There are no presents on Thanksgiving, no material gains, and you don't even get a lot of time off of work. But to me, the idea of sitting down for an awesome meal with your friends and family and making a point of giving thanks for it all, makes Thanksgiving the perfect holiday for the tummy and the soul. And while it may seem odd, even hypocritical, to some that we Americans need to set aside a whole day just to be thankful, I think it is a wonderful thing that every year there is a day set aside to remind us how lucky we are.
And yes, viscerally most of us are probably aware of our good fortune in our day-to-day lives, but it always takes some sort of reminder for us to consciously recognize it. Whether it is the annual battle against the crazies that descend on Penn Station each year trying to get back to Washington, only to be welcomed home at midnight by a hot midnight snack and 5 jealous pugs, or your pet wolf's appreciation for his daily croissant, these instances should be savored and appreciated. After all, isn't the fact that we are in a position to take so much for granted, something to be thankful for as well? I am never thankful for clean water, or hell, even my own skin, until I read about dysentery and cholera in The New York Times or I fall off my bike wearing nothing but spandex and have road rash for three weeks.
Every year I always resolve to call my grandparents more often, play the piano more, go to church, not be shy about telling people I care, not be bitter, volunteer more, etc. But of course, I promptly forget about this about two days back into my routine.
I have even found it difficult to truly appreciate things like exercise and a good book on a routine basis. So often, I fail to appreciate the exhilaration of speed on a ride, the solitude of a long run, or the smoothness of a good swim, because the path is too crowded or I am just doing this so I don't die during my next triathlon, or, oh gross, that bum is peeing over there. And too often, when I read, I have a hard time getting the "Editorial Jess" or worse, the "Publicist Jess" out of my head.
The one thing I have been able to slow down and savor on a daily basis though, is food. I am "enjoying my croissant" each day, as it were. I relish my french-pressed coffee each morning, savor every meal with Vronsky, covet every warm sip of home-made chicken soup. I have come to love "carpet picnics" with my girlfriends as much as I love a night out at a Michelin starred restaurant.
And when I sit down at the table tomorrow, what I will savor the most, besides being home with my family, is not the turkey or even the stuffing, but the humble cranberry.
Cranberries are ridiculously good for you, and have a tartness that I absolutely adore. I love that fuzzy feeling on my tongue that my morning glass of cranberry juice gives me each morning, and craisins are a must-have on any salad I make. Yet like many things we should appreciate but don't, the cranberry gets overlooked in the Thanksgiving spread by the more glamorous, showy dishes.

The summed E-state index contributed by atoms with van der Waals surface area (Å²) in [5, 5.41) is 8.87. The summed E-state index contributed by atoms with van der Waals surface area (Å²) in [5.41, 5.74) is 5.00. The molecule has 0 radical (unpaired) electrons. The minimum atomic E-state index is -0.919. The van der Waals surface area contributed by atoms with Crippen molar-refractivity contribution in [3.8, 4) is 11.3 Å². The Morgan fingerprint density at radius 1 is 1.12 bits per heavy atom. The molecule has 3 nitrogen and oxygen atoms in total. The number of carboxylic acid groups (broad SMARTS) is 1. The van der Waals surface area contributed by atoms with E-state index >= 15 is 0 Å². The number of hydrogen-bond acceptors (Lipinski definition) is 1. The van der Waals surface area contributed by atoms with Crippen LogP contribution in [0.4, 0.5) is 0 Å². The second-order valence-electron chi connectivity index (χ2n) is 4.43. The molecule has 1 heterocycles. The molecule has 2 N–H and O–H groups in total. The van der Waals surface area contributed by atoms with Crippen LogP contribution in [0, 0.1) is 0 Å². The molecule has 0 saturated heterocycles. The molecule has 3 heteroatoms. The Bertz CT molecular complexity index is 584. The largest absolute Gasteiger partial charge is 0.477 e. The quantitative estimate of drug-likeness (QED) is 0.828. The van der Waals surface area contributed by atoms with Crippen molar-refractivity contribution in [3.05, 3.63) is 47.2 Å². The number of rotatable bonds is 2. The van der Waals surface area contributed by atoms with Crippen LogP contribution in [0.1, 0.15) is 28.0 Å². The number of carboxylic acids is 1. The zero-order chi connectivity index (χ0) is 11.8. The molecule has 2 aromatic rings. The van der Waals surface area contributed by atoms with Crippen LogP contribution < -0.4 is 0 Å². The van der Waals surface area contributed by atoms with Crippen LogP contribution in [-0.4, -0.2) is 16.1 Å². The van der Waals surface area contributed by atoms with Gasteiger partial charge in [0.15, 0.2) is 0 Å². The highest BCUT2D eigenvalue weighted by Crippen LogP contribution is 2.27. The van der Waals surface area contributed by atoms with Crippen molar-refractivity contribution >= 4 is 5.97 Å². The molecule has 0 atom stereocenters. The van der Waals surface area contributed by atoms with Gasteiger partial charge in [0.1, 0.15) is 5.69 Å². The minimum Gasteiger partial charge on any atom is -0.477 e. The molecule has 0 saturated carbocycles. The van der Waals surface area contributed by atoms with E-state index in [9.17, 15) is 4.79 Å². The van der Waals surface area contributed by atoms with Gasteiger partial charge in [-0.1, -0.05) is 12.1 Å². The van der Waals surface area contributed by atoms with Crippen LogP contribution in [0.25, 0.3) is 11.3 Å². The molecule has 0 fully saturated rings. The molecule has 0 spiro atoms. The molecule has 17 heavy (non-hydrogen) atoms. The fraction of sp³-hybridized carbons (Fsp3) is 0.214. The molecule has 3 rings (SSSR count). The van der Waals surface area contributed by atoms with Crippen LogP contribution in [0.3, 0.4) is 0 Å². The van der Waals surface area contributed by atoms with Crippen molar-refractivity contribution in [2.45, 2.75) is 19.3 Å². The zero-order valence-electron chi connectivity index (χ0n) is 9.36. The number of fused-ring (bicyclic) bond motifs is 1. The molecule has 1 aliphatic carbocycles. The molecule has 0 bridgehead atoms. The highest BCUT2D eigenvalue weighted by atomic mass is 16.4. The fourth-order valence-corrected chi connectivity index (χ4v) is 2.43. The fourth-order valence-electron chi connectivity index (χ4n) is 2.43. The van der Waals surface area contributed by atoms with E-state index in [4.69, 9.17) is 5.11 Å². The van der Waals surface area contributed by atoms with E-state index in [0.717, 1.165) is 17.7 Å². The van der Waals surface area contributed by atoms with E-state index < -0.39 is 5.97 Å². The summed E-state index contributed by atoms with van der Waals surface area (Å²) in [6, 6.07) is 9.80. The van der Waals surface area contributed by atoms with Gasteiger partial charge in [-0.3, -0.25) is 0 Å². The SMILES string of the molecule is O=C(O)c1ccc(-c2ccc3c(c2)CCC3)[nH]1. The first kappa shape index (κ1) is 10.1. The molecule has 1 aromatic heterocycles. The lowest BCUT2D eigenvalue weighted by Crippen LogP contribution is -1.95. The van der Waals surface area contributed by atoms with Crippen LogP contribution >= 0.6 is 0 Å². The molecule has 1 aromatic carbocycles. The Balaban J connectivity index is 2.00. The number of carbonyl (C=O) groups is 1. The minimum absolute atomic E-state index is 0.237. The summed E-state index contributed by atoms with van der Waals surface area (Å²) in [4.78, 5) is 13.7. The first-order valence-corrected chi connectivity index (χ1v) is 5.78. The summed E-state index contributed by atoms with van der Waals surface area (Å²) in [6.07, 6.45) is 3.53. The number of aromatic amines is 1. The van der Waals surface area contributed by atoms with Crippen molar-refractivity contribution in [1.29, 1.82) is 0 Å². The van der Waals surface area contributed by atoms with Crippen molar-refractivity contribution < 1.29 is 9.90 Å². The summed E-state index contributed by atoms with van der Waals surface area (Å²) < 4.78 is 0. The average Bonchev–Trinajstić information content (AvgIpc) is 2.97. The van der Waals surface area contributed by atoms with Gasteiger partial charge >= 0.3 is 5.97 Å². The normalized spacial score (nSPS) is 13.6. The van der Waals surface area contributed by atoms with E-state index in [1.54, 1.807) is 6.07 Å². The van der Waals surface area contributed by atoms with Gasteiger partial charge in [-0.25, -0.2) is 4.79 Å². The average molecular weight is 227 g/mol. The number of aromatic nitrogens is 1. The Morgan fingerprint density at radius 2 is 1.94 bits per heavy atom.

I am not talking about that weird canned stuff that comes out in a perfect cylinder (although that is a sight to behold in and of itself). But the tangy, ruby-red sauce that adds fresh bite to each morsel of potato, turkey, and stuffing, which, without cranberry sauce, is just brown on top of more brown.
Additionally, cranberry sauce is VITAL to any Thanksgiving left-over sandwich, which, quite frankly, is almost better than the meal itself. Or you can be like my father and just dip a cold piece of turkey right into the sauce, and then listen to my mother go ape-shit when she finds turkey bits in the sauce the following morning.
Here is my favorite recipe for classic cranberry sauce. Make it all year round!
You will need:
14-oz. of cranberries, either fresh or thawed frozen ones
1 1/2 cup of packed brown sugar
1/2 cup of orange juice
1/3 cup of Grand Marnier or Cointreau (mmm)
8 black peppercorns
6 allspice berries
1 2" stick of cinnamon, broken in half
Heat the cranberries, sugar, OJ, and Grand Marnier in a 2 qt. saucepan over medium heat. The cranberries will "burst" open once things get hot. Place the peppercorns, allspice, cloves, and cinnamon in a piece of cheesecloth and tie ends with kitchen twine. Add this "spice bundle" to the mixture. Cook, stirring often, until cranberries soften and the mixture thickens, which usually takes about 25-30 minutes.
Once mushy and "sauce like," transfer the mixture to a medium bowl and refrigerate for an hour or more to let the flavors meld. Take out the spice bundle and throw it away, and stir the sauce before serving. Yummy!
If this is too complex for the chaos of your own Thanksgiving, you can make a very basic sauce by first bringing one cup of water, one cup sugar to a boil, adding cranberries, bringing back to a boil, and then down to a simmer for about 10 minutes or until they burst. From here, you can add a bit of cinnamon, all spice, raisins, etc. stir in, then remove and refrigerate as mentioned above.